Skip to main content
Article

Experimental use is not disclosure for purposes of anticipation

Fasken
Reading Time 4 minute read
Subscribe

Intellectual Property

Teva Canada Innovation v. Pharmascience Inc., 2020 FC 1158, per Kane J.[1]

This was the fifth trial decision to be rendered under the “amended” PM(NOC) Regulations. The plaintiff, Teva Canada Innovation (“Teva”), brought an action to prevent the defendant, Pharmascience Inc. (“PMS”), from selling a generic version of Copaxone (glatiramer acetate) capsules (“PMS Product”) for the treatment of multiple sclerosis (“MS”) until after the expiry of two patents: CA ‘437 (use patent) and CA ‘802 (dosing patent). The patentee, Yeda Research, was named as a necessary party pursuant to ss. 6(2) of the PM(NOC) Regulations, but it did not seek a remedy.

Following a thirteen-day trial, the Court held that CA ‘437 was invalid for obviousness, while CA ‘802 was valid and infringed. The Court made an order prohibiting PMS and its affiliated companies from “making, constructing, using, selling, offering for sale, marketing, having marketed, importing, exporting, distributing, having distributed, or otherwise infringing or inducing infringement” of CA ‘802.

The decision is very lengthy and turned largely on the facts and established legal principles. However, the Court’s comments about the disclosure requirement for anticipation (CA ‘437) is notable from a jurisprudential perspective.

The key issues in respect of CA ‘437 were construction, anticipation and obviousness.

Construction: It was common ground that the use of glatiramer acetate to treat MS was prior art. Teva argued that the claims of CA ‘437 are directed only to patients who have had one clinical attack and have not yet been diagnosed with MS. By contrast, PMS argued that the claims of CA ‘437, when properly interpreted, included both pre-MS and MS subjects and overlapped with the prior art. The Court rejected PMS’ proposed interpretation because it was “illogical”, “contrary to the plain wording of the claims”, “not supported by the evidence”, and “would pave the way for a successful Gillette defence and other bases of invalidity”. The Court rejected PMS’ argument that it is simply practicing the prior art.

"There is no disclosure for the purposes of anticipation where a prior use is experimental"

Anticipation: The Court held that the prior art (Karussis 2006) did not disclose “fully and exactly what the patent claims and would not lead the POSITA directly to the claimed subject matter” (475). Rather, Karussis 2006 was a “carefully worded opinion” prepared by a working group of physicians that did not provide “any evidence about the efficacy of glatiramer acetate”. The Court held that the skilled person would “draw distinctions between the statements that are based on evidence and those that are not”. The Court rejected PMS’ submission that “anticipation has never required the prior art to be evidence based” and held that “there is no disclosure for the purposes of anticipation where a prior use is experimental”.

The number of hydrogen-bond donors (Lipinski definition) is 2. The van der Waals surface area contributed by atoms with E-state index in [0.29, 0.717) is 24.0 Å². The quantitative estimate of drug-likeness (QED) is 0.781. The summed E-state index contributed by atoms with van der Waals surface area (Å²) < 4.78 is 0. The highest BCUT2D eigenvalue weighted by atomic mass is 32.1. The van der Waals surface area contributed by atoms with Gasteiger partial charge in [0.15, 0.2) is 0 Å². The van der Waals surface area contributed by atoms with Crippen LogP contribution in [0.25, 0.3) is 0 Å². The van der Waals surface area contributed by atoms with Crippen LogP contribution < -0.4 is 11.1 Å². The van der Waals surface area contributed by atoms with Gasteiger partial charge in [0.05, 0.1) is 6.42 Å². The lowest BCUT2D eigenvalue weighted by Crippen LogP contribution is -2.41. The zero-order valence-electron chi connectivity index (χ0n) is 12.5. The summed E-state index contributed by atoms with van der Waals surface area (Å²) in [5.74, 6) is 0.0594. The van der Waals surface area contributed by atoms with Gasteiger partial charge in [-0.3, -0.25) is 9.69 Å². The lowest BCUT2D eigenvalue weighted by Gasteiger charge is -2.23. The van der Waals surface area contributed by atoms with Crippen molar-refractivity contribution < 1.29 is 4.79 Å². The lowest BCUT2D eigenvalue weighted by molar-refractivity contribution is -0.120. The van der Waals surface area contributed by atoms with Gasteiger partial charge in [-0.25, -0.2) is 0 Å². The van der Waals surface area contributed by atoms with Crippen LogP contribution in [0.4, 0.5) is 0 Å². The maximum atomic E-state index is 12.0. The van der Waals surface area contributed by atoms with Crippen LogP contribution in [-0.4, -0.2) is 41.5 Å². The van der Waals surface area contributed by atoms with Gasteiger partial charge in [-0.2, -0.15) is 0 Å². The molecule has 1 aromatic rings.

Obviousness: The Court held that inventiveness would not have been required to bridge the gap between the state of the art (Karussis 2006 and other prior art cited by PMS) and the inventive concept, even though a clinical trial would have been required to establish its efficacy. Glatiramer acetate was well-known, available, and approved for the treatment of a related form of MS. There was a motivation to investigate the drug for use in patients who could not tolerate other therapies. Of note, no evidence from elicited from the inventors with respect to their course of conduct, but the Court did not draw an adverse inference as a result. The key issues in respect of CA ‘802 were obviousness, utility and infringement.

The Court held that inventive effort would have been required to move from the state of the art (glatiramer acetate 20 mg every other day) to the inventive concept (40 mg three times weekly).

The POSITA would rely on their expertise to read [the prior art] with a critical eye, make the distinction between small pilot studies, Phase II studies and Phase III studies, and know that some clinical studies are more reliable and informative than others.

Suggestions in publications arising from a pilot study would not have led the skilled person directly to the invention. There was no motivation to simultaneously increase the dose of glatiramer acetate and reduce its frequency of administration. The outcome of proceedings in foreign jurisdictions is not relevant when assessing obviousness.

Utility: PMS argued that the utility of the claimed invention had not been soundly predicted by the filing date. The Court relied on principles from the jurisprudence and held that the evidence did not support PMS’ allegation. The disclosure of the patent was “more than sufficient to permit the POSITA to put the subject-matter of the claims into practice”. 

Infringement: The Court held that “PMS will infringe, directly and indirectly, [CA ‘802] because the [PMS Product] is indicated for the same patient population, in the same dosage strength and with the same dosage regimen to achieve the same outcomes.” (923)

PMS has filed an appeal from the judgment [A-315-20].

 


[1]  Please note this article was initially posted on LinkedIn Pulse by Julie Desrosiers : Experimental use is not disclosure for purposes of anticipation | LinkedIn.

    Subscribe

    Receive email updates from our team

    Subscribe